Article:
Second, many of the women they date inadvertently add even more pressure.
Another common pattern in this problem is that the women these men date tend to become excessively available, accommodating, and committed too early in the process. These women will often call or text the men more frequently than the men call them. They will express a desire to see the men frequently and before the men have an opportunity to ask when they can get together. These women are often very understanding and supportive, which further adds pressure to the men to not hurt them. Although these qualities can be good qualities, in this circumstance, they end up actually turning the tables on the men.
These men do best when they are in the pursuit role. They need to be the hunters, not the hunted. It’s not that they want these women to play games or reject them, but they do want these women to be happily living their own lives, expressing their opinions, and pursuing other options. When that happens, these men can relax without worrying about what the women they date are feeling or expecting. When women are not anxious for commitment, these men feel less anxiety, and as a result their positive emotions come more easily. Only after investing in the women (without pressure) over a period of months (while also having a lot of fun), they feel a deeper emotional connection.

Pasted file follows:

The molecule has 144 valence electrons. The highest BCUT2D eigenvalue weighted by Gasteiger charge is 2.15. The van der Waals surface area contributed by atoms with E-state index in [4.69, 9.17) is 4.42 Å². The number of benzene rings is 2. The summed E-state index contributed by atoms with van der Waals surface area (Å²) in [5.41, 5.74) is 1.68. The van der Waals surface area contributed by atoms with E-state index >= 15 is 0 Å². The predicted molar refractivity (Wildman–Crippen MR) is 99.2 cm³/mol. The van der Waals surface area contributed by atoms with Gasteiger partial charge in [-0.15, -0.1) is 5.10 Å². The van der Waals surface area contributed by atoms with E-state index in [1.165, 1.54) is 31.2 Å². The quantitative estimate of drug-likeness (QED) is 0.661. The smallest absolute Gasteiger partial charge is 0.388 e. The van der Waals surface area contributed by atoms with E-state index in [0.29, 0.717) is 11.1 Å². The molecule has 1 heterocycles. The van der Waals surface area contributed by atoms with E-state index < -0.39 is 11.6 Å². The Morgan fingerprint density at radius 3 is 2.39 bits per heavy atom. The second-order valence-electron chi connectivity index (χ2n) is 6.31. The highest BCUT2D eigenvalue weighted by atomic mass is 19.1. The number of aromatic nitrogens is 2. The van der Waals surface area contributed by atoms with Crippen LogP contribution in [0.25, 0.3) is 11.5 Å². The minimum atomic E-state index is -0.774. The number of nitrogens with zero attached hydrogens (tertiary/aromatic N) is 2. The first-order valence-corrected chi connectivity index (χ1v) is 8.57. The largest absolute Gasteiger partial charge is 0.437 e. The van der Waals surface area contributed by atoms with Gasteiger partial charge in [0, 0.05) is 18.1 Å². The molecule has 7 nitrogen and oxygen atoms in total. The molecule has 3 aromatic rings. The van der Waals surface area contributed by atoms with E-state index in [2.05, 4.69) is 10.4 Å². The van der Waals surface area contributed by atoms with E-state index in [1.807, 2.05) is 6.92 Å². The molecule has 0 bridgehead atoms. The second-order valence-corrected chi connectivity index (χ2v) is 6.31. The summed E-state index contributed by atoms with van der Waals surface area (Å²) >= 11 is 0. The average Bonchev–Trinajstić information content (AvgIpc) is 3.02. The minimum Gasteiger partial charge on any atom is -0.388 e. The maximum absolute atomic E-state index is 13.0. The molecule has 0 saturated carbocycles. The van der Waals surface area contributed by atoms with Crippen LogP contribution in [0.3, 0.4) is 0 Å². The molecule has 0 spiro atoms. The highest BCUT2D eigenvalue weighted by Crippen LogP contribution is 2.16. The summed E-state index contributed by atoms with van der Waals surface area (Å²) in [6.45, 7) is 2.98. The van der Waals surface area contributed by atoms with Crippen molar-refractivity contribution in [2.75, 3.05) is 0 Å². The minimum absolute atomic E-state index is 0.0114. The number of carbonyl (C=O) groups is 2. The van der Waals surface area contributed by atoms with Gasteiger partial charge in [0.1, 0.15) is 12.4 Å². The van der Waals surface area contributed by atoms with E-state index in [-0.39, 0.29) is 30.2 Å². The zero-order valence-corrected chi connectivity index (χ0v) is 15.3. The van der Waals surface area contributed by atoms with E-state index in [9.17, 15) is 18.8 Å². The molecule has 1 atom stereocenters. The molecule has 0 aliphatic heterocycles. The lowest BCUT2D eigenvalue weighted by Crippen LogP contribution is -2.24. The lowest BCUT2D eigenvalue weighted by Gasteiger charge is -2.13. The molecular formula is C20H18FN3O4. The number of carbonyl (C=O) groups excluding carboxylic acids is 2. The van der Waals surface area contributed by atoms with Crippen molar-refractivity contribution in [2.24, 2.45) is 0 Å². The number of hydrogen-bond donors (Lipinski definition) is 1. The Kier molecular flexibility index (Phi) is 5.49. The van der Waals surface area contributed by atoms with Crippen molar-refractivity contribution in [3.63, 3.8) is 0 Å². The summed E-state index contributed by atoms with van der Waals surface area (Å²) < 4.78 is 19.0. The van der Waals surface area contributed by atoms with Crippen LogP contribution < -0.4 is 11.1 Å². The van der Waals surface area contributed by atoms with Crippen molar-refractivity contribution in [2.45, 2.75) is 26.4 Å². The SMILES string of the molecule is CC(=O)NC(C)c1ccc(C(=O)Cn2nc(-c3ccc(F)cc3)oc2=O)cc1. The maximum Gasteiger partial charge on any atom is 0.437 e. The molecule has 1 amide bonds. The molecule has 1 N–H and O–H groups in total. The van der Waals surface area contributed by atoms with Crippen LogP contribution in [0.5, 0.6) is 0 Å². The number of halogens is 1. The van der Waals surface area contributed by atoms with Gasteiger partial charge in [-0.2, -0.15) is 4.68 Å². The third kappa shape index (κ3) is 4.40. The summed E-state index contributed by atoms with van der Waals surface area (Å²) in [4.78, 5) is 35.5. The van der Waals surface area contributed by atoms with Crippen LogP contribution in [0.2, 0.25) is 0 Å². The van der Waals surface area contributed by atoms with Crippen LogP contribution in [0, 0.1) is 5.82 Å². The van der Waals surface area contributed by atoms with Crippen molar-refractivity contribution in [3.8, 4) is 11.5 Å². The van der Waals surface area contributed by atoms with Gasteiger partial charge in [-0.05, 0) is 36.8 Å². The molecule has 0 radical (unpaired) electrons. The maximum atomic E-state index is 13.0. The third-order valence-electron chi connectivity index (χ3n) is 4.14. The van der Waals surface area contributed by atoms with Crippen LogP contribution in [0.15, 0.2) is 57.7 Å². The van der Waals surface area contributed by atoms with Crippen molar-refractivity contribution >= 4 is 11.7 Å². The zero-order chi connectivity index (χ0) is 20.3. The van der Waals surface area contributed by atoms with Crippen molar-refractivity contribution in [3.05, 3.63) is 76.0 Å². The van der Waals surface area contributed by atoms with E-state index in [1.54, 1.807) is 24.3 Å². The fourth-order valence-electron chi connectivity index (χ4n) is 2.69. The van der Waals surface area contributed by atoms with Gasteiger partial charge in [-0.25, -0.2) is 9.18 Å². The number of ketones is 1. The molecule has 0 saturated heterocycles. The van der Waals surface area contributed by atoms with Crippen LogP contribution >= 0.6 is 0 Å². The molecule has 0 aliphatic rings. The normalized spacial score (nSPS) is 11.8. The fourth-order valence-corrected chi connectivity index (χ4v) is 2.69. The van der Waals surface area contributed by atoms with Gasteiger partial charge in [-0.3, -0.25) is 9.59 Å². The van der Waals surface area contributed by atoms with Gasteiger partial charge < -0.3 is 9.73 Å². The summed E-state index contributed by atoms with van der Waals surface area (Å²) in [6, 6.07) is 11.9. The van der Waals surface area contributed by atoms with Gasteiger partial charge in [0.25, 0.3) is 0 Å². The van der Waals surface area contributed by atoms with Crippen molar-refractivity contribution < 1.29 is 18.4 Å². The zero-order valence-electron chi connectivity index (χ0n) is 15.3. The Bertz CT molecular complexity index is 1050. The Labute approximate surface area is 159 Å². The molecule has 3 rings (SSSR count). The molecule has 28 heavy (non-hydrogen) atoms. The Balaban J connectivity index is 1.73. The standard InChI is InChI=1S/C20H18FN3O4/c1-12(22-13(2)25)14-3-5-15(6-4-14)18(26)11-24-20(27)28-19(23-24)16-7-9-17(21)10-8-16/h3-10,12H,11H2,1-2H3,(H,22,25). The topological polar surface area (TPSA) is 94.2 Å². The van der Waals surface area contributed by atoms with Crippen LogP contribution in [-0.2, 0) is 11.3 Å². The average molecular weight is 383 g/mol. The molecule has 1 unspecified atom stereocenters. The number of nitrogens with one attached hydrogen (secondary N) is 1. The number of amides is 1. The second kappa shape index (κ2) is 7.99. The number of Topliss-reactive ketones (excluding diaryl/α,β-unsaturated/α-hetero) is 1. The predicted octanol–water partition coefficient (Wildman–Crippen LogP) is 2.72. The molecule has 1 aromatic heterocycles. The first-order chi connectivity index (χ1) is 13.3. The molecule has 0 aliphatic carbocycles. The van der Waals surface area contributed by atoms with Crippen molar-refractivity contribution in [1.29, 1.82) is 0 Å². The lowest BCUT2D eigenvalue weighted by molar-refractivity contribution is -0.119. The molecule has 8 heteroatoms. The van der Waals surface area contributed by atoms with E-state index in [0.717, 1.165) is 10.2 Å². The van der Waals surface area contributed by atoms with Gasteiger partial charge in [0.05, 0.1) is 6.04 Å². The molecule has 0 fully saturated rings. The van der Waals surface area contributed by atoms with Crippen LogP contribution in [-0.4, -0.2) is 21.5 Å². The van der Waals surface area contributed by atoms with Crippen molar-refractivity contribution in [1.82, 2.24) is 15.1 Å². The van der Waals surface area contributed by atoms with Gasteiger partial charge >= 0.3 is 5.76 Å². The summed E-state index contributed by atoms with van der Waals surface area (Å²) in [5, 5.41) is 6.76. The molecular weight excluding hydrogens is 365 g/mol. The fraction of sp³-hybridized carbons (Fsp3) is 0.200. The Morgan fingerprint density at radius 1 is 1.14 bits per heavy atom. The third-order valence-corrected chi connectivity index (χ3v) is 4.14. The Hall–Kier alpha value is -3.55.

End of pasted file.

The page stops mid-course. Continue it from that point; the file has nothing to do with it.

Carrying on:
Third, when it comes to dating, these men feel spiritually disconnected from God.
These men have strong testimonies and many powerful spiritual experiences; however, when it comes to dating, mate selection, and the decision to marry, often these men feel that God is silent, which only adds to their fears and doubts.